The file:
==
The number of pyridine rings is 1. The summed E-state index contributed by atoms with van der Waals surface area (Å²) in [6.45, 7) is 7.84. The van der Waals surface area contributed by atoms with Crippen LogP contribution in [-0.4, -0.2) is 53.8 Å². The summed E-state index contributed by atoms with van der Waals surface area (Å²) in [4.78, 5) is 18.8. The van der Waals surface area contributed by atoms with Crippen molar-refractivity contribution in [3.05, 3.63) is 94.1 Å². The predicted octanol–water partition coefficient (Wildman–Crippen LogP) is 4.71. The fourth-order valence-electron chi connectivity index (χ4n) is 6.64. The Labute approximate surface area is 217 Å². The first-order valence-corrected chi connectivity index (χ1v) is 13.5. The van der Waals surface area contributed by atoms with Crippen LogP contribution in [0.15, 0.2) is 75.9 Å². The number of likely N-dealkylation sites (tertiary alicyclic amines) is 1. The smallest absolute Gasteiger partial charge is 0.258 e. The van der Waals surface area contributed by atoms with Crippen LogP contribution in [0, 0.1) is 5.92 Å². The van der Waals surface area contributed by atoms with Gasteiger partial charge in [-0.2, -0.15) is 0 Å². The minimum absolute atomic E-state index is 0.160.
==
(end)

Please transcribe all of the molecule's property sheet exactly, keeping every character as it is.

The number of pyridine rings is 1. The summed E-state index contributed by atoms with van der Waals surface area (Å²) in [6.45, 7) is 7.84. The van der Waals surface area contributed by atoms with Crippen LogP contribution in [-0.4, -0.2) is 53.8 Å². The summed E-state index contributed by atoms with van der Waals surface area (Å²) in [4.78, 5) is 18.8. The van der Waals surface area contributed by atoms with Crippen molar-refractivity contribution in [3.05, 3.63) is 94.1 Å². The predicted octanol–water partition coefficient (Wildman–Crippen LogP) is 4.71. The fourth-order valence-electron chi connectivity index (χ4n) is 6.64. The Labute approximate surface area is 217 Å². The first-order valence-corrected chi connectivity index (χ1v) is 13.5. The van der Waals surface area contributed by atoms with Crippen LogP contribution in [0.15, 0.2) is 75.9 Å². The number of likely N-dealkylation sites (tertiary alicyclic amines) is 1. The smallest absolute Gasteiger partial charge is 0.258 e. The van der Waals surface area contributed by atoms with Crippen LogP contribution in [0, 0.1) is 5.92 Å². The van der Waals surface area contributed by atoms with Gasteiger partial charge in [-0.2, -0.15) is 0 Å². The minimum absolute atomic E-state index is 0.160.